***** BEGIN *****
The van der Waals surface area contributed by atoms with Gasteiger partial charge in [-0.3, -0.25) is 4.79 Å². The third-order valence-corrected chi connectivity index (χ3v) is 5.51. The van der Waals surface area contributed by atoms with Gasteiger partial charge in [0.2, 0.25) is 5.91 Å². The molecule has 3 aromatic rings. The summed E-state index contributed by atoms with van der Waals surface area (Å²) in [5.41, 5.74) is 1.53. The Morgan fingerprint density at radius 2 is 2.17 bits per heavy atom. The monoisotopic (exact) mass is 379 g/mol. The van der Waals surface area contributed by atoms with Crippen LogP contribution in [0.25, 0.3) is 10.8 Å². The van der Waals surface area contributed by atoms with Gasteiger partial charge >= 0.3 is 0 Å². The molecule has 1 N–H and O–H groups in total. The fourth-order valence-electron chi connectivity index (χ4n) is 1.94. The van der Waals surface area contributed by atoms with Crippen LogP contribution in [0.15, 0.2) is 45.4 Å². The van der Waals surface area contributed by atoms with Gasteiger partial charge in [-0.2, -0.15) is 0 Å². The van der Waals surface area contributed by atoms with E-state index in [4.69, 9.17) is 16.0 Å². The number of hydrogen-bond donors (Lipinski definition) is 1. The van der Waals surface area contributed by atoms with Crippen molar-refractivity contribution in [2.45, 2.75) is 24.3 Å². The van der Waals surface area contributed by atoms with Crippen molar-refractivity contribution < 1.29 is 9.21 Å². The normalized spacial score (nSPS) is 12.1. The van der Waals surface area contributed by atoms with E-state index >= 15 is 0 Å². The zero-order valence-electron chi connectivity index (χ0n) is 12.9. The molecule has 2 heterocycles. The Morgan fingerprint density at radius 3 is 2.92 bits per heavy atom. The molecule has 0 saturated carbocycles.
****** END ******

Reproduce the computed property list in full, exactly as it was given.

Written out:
The van der Waals surface area contributed by atoms with Gasteiger partial charge in [-0.3, -0.25) is 4.79 Å². The third-order valence-corrected chi connectivity index (χ3v) is 5.51. The van der Waals surface area contributed by atoms with Gasteiger partial charge in [0.2, 0.25) is 5.91 Å². The molecule has 3 aromatic rings. The summed E-state index contributed by atoms with van der Waals surface area (Å²) in [5.41, 5.74) is 1.53. The Morgan fingerprint density at radius 2 is 2.17 bits per heavy atom. The monoisotopic (exact) mass is 379 g/mol. The van der Waals surface area contributed by atoms with Crippen LogP contribution in [0.25, 0.3) is 10.8 Å². The van der Waals surface area contributed by atoms with Gasteiger partial charge >= 0.3 is 0 Å². The molecule has 1 N–H and O–H groups in total. The fourth-order valence-electron chi connectivity index (χ4n) is 1.94. The van der Waals surface area contributed by atoms with Crippen LogP contribution in [0.15, 0.2) is 45.4 Å². The van der Waals surface area contributed by atoms with Gasteiger partial charge in [-0.2, -0.15) is 0 Å². The van der Waals surface area contributed by atoms with E-state index in [4.69, 9.17) is 16.0 Å². The number of hydrogen-bond donors (Lipinski definition) is 1. The van der Waals surface area contributed by atoms with Crippen molar-refractivity contribution in [2.45, 2.75) is 24.3 Å². The van der Waals surface area contributed by atoms with Crippen molar-refractivity contribution < 1.29 is 9.21 Å². The normalized spacial score (nSPS) is 12.1. The van der Waals surface area contributed by atoms with E-state index >= 15 is 0 Å². The zero-order valence-electron chi connectivity index (χ0n) is 12.9. The molecule has 2 heterocycles. The Morgan fingerprint density at radius 3 is 2.92 bits per heavy atom. The molecule has 0 saturated carbocycles.